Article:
Roger Knowles has spent 30 years running construction and engineering consultant JR Knowles, but still has new ideas and the energy to trot the globe.
How did you start out in construction?
I worked for QS firm Wakemans for 19 years, that was my learning curve. Then I decided to qualify as a barrister in my spare time – you could do that in those days. After that I set up JR Knowles in 1973 offering joint legal and technical services. My selling point was that we were a one-stop shop, you could get both legal and technical from us, which you couldn't at the time with anyone else. Now our turnover is £33m a year, and we employ around 350 people. We have offices in Vancouver, Melbourne, the Far East, the Middle East and America.

What does a typical day involve?
Each day varies a lot. I spend around 40 days a year on lecture tours. I spend a fair bit of time selling our services and meeting clients. I'm still very involved in all parts of the business.

If I'm in the office I might attend a board meeting, but I keep that to a minimum as it can be time-consuming. I try to develop new ideas when possible but they often occur on the hoof, when you least expect it. People in the company will pop in to suggest things to me – when you've been in a company for so long you hear a lot of ideas! I have an open-door policy.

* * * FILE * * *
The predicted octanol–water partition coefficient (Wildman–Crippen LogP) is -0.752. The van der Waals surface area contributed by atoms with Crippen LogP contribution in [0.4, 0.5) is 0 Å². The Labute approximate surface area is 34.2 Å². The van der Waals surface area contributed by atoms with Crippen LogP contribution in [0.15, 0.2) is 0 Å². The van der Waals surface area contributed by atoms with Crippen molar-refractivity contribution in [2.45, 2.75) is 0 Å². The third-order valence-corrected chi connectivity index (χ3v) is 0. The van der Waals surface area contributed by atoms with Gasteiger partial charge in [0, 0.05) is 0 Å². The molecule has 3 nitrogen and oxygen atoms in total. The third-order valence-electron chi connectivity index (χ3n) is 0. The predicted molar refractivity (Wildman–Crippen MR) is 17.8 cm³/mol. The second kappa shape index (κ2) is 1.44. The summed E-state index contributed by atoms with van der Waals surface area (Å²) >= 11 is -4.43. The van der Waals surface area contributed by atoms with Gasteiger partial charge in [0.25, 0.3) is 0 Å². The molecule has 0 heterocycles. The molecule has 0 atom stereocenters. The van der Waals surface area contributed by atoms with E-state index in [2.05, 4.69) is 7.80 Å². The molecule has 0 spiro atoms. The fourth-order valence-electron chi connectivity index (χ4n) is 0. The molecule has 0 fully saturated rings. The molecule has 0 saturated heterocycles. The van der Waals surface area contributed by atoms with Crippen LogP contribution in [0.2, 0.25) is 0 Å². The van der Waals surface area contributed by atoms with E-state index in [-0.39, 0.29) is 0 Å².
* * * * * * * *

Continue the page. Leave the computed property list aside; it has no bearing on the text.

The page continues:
What are you working on now?
I'm going on a lecture tour of the Middle East, Far East and Australia soon, so I've been preparing the notes for that.

And there's a subcontractor I've been advising for the last 25 years – I still keep my hand in. You've got to, or your experience gets stale.

What advice would you give new entrants to the industry?
You've got to specialise these days. The days of the all-round general practitioner are in the far past. It's worth looking at partnering and best value – they're both big at the moment. You need the basic skills and then you should hone them into specific skills. People don't want to buy general skills that are available on every street corner, they want something special.

What's your greatest achievement?
I'm proud of the people we've got here. They arrive as QSs and we encourage them to get qualifications in other things, such as law or a specialism. I think it's a great achievement to have encouraged so many people to develop their careers and interests.

What do you still want to achieve?
We floated on the stock exchange in 1998 and we've made a profit every year for 30 years, but I don't think our share price is nearly high enough, so I'd like to raise that, to reflect our value.

While my energy levels last, I'll keep working. If they take a dip, it's time to put my laptop under my arm and head off into the sunset, but right now I'm carrying on.

Name Roger Knowles
Age 65
Current job Chairman, JR Knowles, construction and engineering consultant
Employment history Nineteen years as a quantity surveyor with Wakemans. Left to set up JR Knowles in 1973
Lives Knutsford, Cheshire Interests Playing the piano, running and cycling, trips to the theatre, reading biographies and classic fiction